Thursday, November 20, 2014

Internship Celebration Party

This semester we  had seven students participate in internships around Windhoek. Students, staff, and internship supervisors all came together this afternoon to celebrate the time and commitment that our students have put fourth this semester. By signing up to complete an internship, students are agreeing to 112 hours at their placement in addition to a two-hour weekly class. By spending 112 hours at their internship, students get a chance to take their learning outside of the classroom and gain a more comprehensive understanding about the realities in Namibia. Students get hands-on experience working for causes they are passionate about and are given the opportunity to meet other like-minded individuals through their organizations.

As everyone was sitting around the living room, each student stood up and stated what organization they have been working with and what tasks had been their primary focus. While tasks varied for each student, one thing that was consistent throughout each presentation was the gratitude that each student expressed for the opportunity to learn from such dedicated organizations. 

This semester, we had students at women's rights centers, youth empowerment and education programs, and a legal assistance center. While some of our students were teaching classes and leading youth groups, others were preparing documents for upcoming trials. No matter what the tasks were, each student felt as though they were able to positively contribute to their organization. 

Congratulations to our students for completing a successful internship at their organization!

To learn more about CGE's internship program, visit: http://www.augsburg.edu/global/semester/internships/

Thursday, November 6, 2014

Stop Forced Sterilization

Monday was a big day for women's health and reproductive rights in Namibia. The Supreme Court issued their judgement on the Government of the Republic of Namibia vs. LM and Others, an appeal that had come from the government in response to the High Court's ruling that three HIV-positive women had been involuntarily sterilized. In short, the Supreme Court dismissed a government appeal to not be held accountable for paying damages for the involuntary sterilization of three women at the Oshakati and Katatura State hospitals. The case will be returned to the High Courts where compensation for the three women will be determined.


This case has been going on since 2008 and has been a long battle. In 2007, there were found to be over 40 cases of women being sterilized without their informed consent in government hospitals and clinics. 

I, Chelsea, the international resident assistant, have been working with Namibian Women's Health Network (NWHN), a community-based organization founded to empower those infected and affected by HIV and AIDS in Namibia. Monday morning, I quickly headed to the office in order to meet up with the rest of the NWHN staff to head to Zoo Park. At the park, all of the supporters gathered together to walk to the Supreme Court as a united front. I can honestly say it was such a privilege to be surrounded by such powerful and strong women (and a few men) and to know that I was about to witness something incredibly amazing. Upon arriving at the Court, we were directed to the court room where the ruling would be announced. There was a buzz of excitement and trepidation in the air as we were all waiting for the result. One by one the judges walked in and we all stood up knowing that we were just moments away from a monumental decision. Upon hearing that the appeal had been dismissed, there was an air of relief and celebration that immediately took over the crowd. As we all headed outside, dancing and singing took over as a long journey finally came to a close. I was so honored to get to be a part of such an occasion. It was truly a moving moment when justice was finally achieved. While the issue of forced sterilization is far from over, it was truly a giant step forward for women living with HIV/AIDS not only in Namibia, but around the world. This court case is expected to have far reaching effects considering that Namibia is the first country to successfully take the government to court and get a favorable ruling in regards to ending the practice of coercive sterilization.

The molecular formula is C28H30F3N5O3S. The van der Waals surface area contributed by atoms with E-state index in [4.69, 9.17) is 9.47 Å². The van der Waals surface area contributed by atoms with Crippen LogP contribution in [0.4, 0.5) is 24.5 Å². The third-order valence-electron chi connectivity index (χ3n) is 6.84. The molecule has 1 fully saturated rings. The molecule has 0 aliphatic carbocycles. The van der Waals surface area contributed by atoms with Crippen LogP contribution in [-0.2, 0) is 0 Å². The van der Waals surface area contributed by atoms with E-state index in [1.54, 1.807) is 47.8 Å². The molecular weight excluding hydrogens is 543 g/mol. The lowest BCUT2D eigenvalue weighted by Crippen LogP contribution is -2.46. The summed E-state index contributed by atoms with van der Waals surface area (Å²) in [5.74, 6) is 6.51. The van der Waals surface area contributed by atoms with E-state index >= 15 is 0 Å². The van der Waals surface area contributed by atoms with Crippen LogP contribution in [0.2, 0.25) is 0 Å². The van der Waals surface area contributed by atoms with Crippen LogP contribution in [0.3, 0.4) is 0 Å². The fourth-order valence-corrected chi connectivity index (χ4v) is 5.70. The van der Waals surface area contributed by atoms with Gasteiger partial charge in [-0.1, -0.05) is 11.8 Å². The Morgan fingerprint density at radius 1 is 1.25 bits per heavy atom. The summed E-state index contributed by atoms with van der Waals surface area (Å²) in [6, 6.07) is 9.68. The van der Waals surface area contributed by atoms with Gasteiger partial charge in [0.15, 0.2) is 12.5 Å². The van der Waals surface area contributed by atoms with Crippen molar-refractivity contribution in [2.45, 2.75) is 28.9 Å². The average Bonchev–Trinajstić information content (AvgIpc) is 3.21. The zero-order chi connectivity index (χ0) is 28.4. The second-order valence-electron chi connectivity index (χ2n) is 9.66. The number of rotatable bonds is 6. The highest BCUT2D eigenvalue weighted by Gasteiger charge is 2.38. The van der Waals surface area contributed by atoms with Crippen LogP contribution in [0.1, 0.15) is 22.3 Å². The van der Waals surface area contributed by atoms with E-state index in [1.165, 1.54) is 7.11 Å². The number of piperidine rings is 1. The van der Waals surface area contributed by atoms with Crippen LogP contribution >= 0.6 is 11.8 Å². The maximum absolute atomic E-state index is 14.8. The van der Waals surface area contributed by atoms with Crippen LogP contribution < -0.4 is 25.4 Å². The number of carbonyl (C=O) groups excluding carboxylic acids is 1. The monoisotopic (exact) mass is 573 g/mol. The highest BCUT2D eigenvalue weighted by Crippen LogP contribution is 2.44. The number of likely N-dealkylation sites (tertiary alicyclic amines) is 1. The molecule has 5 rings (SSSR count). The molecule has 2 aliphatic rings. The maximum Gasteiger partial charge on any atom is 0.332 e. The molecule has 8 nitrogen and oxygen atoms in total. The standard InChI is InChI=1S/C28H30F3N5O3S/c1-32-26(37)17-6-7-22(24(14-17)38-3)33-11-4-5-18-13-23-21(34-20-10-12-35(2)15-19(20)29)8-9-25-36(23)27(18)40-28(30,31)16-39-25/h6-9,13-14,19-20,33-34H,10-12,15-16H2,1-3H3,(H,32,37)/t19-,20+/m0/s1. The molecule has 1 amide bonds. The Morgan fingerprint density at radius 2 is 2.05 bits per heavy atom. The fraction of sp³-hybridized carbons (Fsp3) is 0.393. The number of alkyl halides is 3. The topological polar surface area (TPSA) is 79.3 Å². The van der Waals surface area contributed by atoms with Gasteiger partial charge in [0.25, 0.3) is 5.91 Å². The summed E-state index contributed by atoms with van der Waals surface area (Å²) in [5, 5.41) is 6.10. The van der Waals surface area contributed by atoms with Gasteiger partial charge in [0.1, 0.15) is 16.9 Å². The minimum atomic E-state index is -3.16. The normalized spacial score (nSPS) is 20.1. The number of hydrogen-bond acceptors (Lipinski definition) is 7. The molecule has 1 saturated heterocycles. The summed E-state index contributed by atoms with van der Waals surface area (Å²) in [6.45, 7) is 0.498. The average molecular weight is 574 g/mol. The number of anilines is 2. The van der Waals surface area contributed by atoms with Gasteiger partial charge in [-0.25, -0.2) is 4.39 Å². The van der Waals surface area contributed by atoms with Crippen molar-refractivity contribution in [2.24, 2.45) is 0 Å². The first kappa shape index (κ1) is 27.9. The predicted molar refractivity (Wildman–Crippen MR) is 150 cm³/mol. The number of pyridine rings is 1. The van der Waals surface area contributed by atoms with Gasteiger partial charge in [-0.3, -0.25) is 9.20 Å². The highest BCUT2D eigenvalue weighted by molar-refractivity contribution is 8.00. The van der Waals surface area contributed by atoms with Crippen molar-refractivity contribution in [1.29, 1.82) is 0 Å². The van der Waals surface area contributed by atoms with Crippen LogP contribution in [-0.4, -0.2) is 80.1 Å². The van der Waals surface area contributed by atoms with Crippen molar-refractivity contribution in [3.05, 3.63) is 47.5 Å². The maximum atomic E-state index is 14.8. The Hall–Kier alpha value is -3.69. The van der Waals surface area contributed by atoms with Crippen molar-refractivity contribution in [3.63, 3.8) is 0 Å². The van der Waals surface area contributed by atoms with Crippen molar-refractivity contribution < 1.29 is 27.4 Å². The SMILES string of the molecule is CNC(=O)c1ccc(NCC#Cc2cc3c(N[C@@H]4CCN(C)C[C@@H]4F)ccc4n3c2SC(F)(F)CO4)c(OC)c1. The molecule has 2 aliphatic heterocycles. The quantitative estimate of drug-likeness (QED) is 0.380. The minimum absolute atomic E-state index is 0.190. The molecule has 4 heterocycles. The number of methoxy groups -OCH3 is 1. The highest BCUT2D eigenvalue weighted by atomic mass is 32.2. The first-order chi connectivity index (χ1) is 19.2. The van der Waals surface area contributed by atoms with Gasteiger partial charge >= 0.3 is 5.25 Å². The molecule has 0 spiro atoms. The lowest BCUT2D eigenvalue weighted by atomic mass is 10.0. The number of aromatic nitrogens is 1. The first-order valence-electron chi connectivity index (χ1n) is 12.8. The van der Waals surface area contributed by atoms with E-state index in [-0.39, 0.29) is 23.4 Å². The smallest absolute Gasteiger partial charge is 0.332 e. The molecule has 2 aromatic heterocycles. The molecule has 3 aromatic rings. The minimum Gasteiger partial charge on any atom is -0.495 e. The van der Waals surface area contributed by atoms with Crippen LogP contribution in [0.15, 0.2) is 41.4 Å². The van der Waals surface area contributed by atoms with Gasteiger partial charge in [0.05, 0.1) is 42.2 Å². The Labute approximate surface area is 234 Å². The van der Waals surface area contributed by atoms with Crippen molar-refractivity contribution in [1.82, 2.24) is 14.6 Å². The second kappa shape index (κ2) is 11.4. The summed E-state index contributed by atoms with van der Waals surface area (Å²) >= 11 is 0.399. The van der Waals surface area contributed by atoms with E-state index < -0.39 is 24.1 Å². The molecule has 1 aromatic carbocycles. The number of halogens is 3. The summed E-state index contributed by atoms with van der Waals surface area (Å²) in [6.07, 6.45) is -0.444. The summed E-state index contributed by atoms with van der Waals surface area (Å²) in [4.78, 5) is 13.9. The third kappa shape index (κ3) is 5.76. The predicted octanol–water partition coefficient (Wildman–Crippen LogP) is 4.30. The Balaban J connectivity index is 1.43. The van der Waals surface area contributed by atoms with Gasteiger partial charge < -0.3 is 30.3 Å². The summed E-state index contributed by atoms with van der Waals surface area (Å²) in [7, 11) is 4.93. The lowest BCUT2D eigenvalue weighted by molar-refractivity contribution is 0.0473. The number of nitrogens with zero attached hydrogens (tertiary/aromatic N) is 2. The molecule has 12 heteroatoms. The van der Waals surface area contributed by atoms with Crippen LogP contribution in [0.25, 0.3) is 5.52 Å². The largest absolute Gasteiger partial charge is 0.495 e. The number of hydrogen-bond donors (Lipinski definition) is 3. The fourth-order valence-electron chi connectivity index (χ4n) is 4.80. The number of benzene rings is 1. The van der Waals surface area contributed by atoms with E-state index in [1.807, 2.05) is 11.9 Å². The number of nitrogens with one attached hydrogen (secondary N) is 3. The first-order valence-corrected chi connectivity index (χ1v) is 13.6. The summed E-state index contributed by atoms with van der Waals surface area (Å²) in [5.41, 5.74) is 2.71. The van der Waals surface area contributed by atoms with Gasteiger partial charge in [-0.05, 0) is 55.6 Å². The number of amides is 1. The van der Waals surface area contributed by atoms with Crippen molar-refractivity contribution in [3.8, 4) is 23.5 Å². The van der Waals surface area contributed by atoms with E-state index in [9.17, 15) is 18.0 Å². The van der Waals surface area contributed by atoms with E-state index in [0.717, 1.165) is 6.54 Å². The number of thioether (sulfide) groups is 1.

Reconnect Retreat

This afternoon, CGE staff and students gathered into the van to head off on our mid-semester reconnect retreat. The goal for the retreat was to provide an opportunity for staff and students to come together and prepare for the next few weeks in Windhoek and Cape Town. Since the students just got back from their break, this was a good opportunity for everyone to check in and brainstorm how we, as a community, want the last four weeks of our semester to look.

The afternoon started with a welcome from our program director, Romanus. He outlined the importance of a supportive community and reminded both the staff and students that these next four weeks are an opportunity for us to continue to grow and get to know one another.

Chelsea, our international resident assistant, then led the group in a team building exercise where the group was split into pairs. One partner would have a blind fold on while the other partner had to lead them through an obstacle course using only their voices. The purpose of this activity was to remind staff and students that we need to work together and use open communication in order to form a supportive community.


Frederick and Freddy working together to arrive at their destination. 

Sarah and Margaret 



After a quick safety activity, both staff and students took some time to reflect on where they started the semester and what they still wanted to do in the upcoming months. Students reflected on why they applied for this program, the emotions they  felt right before leaving, as well as their expectations. Students were then challenged to explain how they wanted to spend the next four weeks of the program and what they wanted to take away from this experience.



Finally the afternoon wrapped up with a final team building activity where the entire group was blind folded and had to create various shapes using string. The purpose of this activity was that, unlike our first activity where you only had to communicate with one person, you now had to communicate with fifteen other people in order to achieve the task.

The afternoon was a great success and both staff and students are ready to work together to make these last four weeks the best yet!

Monday, November 3, 2014

Halloween at CGE